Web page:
Public fatigue and resistance to piecemeal public policy are ill-suited to resist the current resurgence of the pandemic. Now increasingly identified as a syndemic – it will take more than a vaccine to right the economic, societal and public health wrongs of Covid-19.
- Globally, the pandemic is surging (but with a lower mortality rate than in the spring). Over the past three days, there have been more than one million new COVID-19 cases – the highest total ever in a comparable timespan. The resurgence is particularly marked in Europe and the US, but the outbreak also continues uninterrupted in countries like Brazil and India. The WHO (World Health Organisation) estimates that about 10 percent of the world’s population may have already contracted COVID-19 – this is well below the herd immunity rate normally defined at around 60 percent of any given population.
- Most economists and business strategists have been modelling their forecasts based upon the expectation of a ‘just’ one round pandemic shock. This was wrong. Much of the world (Asia being the exception) is dealing with a one-round shock with a very long tail (like the US or Latin America) or a multi-round shock (like Europe). Economic and societal predictions need to be updated accordingly.
- As the COVID crisis deepens, a “pandemic fatigue” kicks in. This phenomenon is particularly visible in democracies where the ‘spring consensus’ of making personal sacrifices to fight the pandemic is now coming under pressure and fracturing. As a result, governments are doing their best to contain the virus in a way that the public will tolerate and that won’t damage the economy too much. The result is a highly flawed equilibrium that leaves many people angry or confused. Increasingly, rules made by governments are being challenged in court by local authorities. The governance crisis caused by the pandemic will intensify in the coming months.
- We tend to focus on the lethality rate of COVID-19 and the crude observation that an overwhelming majority of deaths caused by COVID occurs among those aged 75+ (about three quarters globally). From an economic and societal standpoint, what matters is the morbidity rate – the frequency or proportion of people infected by COVID and affected by it.
- An increasing body of research shows that the long-term effects of the infection can be manifold, with recurrent illness and symptoms ranging from diabetes to heart and mental conditions. Therefore, the concern is growing that COVID-19 will lead to “a significant surge of people battling lasting illnesses and disabilities” (Nature). Join us this Thursday, 15 October, for an “Ask our Expert” conversation, to get a better understanding of what these morbidity risks are and how they can be mitigated. Ask our Expert conversations can be joined, free of charge, by our MB Connect and MB100 members. Contact the MB team to find out more at email@example.com .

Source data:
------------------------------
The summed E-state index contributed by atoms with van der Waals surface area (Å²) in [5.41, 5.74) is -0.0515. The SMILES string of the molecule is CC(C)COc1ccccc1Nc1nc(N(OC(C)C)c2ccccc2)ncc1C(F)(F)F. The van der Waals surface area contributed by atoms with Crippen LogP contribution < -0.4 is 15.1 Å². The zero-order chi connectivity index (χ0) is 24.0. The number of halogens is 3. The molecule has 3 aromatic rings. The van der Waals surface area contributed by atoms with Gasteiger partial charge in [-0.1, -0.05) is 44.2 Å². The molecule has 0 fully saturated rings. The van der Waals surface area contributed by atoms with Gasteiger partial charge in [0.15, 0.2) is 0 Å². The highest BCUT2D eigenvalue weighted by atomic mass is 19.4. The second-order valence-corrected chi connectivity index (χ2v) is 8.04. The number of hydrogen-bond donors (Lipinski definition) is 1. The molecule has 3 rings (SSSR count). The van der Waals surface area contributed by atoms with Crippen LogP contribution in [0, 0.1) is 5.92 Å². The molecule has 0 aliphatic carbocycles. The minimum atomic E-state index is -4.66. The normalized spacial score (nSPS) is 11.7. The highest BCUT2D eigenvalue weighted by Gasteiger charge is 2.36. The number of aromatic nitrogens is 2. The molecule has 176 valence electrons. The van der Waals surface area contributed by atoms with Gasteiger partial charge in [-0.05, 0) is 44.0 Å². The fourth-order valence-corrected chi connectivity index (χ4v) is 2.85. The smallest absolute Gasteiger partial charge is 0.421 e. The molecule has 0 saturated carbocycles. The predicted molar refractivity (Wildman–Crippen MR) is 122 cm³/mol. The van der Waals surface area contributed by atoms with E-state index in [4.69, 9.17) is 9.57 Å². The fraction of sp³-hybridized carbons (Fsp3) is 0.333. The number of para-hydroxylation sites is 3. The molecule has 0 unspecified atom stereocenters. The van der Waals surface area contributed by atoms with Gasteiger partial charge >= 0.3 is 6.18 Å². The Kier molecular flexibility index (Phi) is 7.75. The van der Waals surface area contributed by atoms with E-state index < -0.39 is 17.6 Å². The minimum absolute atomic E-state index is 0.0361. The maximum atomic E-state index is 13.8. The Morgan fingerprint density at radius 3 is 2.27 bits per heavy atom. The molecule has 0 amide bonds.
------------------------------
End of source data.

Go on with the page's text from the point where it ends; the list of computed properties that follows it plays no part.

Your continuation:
- Food for thought: Richard Horton (The Lancet’s editor) argues that COVID-19 is a syndemic rather than a pandemic. Contrary to a pandemic seen as a purely biomedical problem, a syndemic is characterised by biological and social interactions that increase a person’s susceptibility to falling ill and also worsen that person’s health outcome. This means that the single-minded pursuit of a vaccine won’t suffice, because controlling the COVID infection without considering the factors – both medical (obesity, diabetes, high blood pressure) and social (poverty and inequality) – that contribute to its impact won’t properly address the monumental economic and societal crisis ahead of us.
- All the above suggests that more fiscal stimulus is coming. Adding debt to debt poses a major problem down the line, but not doing so could cause economic implosion and social disruption on a major scale. Watch the countries that prevaricate in terms of fiscal support – this is where economic and political risk will be most acute in the coming months.